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Alberta has increased its bet on oil-by-rail transportation in the absence of new pipeline projects moving ahead, and will now lease 4,400 new rail cars to move more of its heavy crude south. The new rail transport capacity will add 120,000 bpd to the daily rate of shipments from Canada’s oil province.
“This is something that is fundamentally important to improving the return that all Albertans get on our important energy resources,” Alberta Premier Rachel Notley told media, as quoted by the Calgary Herald.
The lease will cost US$2.8 billion (C$3.7 billion) over three years but it is expected to result in a US$4.47-billion (C$5.9-billion) increase in oil royalties for the province as well as taxes, and commercial revenues over the same period.
There seems to be a unanimous agreement that increasing oil shipments by rail is not the ultimate solution, rather just a temporary one. However, the ultimate solution, at least according to oil industry proponents, is building pipelines, which doesn’t seem to be happening at the moment because of the strong opposition.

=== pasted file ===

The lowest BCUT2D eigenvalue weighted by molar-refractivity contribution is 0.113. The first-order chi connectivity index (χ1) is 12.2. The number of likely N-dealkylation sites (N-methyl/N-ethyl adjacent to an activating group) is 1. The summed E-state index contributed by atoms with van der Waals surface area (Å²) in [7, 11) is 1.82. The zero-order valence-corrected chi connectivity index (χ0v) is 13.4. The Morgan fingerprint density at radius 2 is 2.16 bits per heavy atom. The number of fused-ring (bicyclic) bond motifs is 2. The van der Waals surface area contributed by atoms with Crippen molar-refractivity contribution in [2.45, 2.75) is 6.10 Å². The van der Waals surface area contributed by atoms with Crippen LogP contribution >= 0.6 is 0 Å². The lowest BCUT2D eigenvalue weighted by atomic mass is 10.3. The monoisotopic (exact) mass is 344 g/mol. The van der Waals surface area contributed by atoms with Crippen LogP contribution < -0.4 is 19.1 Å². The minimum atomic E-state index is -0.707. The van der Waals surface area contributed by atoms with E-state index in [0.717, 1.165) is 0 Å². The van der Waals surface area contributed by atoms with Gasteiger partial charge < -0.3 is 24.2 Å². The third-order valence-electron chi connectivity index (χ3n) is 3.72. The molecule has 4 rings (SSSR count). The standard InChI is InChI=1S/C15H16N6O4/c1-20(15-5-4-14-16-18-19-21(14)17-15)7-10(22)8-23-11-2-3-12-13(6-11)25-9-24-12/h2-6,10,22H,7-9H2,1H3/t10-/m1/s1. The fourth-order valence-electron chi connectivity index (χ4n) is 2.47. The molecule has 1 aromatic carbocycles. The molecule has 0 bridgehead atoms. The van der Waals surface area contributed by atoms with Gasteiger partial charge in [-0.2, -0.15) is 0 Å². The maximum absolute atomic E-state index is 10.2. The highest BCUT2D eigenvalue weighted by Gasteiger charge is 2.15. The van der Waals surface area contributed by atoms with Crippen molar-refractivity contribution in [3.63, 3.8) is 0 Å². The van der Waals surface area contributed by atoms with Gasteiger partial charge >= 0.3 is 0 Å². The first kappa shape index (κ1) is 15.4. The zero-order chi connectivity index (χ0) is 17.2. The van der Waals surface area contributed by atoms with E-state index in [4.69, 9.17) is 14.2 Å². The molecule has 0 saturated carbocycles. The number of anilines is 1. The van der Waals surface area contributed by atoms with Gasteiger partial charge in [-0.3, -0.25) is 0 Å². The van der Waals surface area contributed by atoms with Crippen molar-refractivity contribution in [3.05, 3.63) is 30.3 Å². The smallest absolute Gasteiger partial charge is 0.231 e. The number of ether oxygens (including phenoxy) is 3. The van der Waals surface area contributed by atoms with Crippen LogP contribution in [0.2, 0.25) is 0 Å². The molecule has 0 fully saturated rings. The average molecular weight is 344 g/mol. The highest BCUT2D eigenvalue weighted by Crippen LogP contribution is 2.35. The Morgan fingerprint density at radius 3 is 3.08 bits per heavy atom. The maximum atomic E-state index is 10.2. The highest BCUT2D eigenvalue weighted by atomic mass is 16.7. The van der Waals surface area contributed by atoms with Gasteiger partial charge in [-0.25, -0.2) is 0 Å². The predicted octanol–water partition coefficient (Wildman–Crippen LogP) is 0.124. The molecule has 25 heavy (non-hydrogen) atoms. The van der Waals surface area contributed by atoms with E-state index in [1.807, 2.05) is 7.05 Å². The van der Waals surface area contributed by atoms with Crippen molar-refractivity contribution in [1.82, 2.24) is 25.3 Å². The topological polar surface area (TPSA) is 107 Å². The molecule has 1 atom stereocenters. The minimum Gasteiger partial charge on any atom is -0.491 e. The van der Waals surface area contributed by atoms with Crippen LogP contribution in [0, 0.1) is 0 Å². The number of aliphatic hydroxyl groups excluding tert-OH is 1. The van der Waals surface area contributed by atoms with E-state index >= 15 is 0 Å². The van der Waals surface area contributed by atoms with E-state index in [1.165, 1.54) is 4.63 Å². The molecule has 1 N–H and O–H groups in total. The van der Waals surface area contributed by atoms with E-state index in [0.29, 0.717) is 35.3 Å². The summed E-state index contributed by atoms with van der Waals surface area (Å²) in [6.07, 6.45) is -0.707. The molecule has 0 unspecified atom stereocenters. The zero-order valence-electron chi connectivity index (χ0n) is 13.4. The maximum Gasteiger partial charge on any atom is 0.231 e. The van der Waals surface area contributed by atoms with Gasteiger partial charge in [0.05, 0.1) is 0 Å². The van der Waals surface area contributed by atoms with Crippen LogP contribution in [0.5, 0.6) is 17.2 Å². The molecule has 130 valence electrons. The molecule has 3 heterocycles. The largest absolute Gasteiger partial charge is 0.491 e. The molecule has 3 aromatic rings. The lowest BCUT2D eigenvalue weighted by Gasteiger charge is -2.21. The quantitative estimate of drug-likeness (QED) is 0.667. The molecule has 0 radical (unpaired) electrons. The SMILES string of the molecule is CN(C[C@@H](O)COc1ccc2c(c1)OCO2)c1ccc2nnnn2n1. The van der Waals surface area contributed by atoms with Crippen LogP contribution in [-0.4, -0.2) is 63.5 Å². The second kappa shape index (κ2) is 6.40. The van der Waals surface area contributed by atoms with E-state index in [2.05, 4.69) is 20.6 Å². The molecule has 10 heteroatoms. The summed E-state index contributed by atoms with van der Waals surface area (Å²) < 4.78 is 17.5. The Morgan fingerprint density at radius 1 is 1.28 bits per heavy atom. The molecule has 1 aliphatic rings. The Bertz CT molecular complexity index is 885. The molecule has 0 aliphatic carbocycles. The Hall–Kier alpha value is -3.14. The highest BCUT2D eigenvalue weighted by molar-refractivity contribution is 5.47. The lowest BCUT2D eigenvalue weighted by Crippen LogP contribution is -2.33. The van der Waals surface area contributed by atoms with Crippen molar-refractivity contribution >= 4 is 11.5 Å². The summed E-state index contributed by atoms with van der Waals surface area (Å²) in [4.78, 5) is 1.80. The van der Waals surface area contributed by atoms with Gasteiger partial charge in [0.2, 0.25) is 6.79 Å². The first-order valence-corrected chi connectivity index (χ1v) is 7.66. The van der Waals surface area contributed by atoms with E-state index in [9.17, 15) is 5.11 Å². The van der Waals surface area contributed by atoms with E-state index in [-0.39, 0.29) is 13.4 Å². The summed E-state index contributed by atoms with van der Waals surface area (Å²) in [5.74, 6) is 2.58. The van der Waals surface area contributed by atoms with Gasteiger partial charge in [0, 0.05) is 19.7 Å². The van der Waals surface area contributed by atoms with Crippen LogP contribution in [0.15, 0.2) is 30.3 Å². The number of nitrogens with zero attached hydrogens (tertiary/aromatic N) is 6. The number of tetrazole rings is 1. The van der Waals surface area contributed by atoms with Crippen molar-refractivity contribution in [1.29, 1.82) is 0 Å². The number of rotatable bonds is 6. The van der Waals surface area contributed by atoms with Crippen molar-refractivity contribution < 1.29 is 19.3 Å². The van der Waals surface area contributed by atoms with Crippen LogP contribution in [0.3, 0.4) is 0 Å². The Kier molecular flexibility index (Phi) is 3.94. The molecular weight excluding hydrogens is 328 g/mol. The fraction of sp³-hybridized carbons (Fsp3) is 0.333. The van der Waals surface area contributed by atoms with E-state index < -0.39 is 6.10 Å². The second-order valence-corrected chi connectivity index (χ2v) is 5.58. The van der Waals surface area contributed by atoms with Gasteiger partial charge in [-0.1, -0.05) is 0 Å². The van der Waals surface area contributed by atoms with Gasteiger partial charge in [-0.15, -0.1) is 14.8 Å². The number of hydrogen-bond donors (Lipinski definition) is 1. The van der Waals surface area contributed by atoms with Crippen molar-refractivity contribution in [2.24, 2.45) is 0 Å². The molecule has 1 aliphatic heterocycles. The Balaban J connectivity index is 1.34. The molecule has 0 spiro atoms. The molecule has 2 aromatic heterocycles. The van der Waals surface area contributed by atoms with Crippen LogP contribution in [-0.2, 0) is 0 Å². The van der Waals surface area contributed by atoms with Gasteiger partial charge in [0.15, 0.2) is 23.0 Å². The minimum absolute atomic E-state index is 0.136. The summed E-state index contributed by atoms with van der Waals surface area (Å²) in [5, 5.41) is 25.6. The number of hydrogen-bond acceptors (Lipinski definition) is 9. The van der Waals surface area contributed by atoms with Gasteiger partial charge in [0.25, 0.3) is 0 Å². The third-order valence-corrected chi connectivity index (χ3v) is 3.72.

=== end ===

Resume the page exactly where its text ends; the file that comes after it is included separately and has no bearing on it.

Among the other options Premier Notley’s government has considered was the construction of a new refinery in Alberta so more of the heavy crude produced in the province could be refined locally instead of exported, but this, too, has doubtful benefits.
Alberta has four refineries at present, with a combined refining capacity of 475,000 bpd. There are also two other specialized diesel-producing facilities that can refine 110,000 bpd of crude. A new refinery would indeed serve to stabilize prices of Canadian crude, but there is one problem: a refinery cannot be built in a month, or even in a year. What’s more, some experts argue that Canada’s oil province already has too much refining capacity and the only solution to its price problem are more pipelines.
By Irina Slav for Oilprice.com
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Irina is a writer for Oilprice.com with over a decade of experience writing on the oil and gas industry.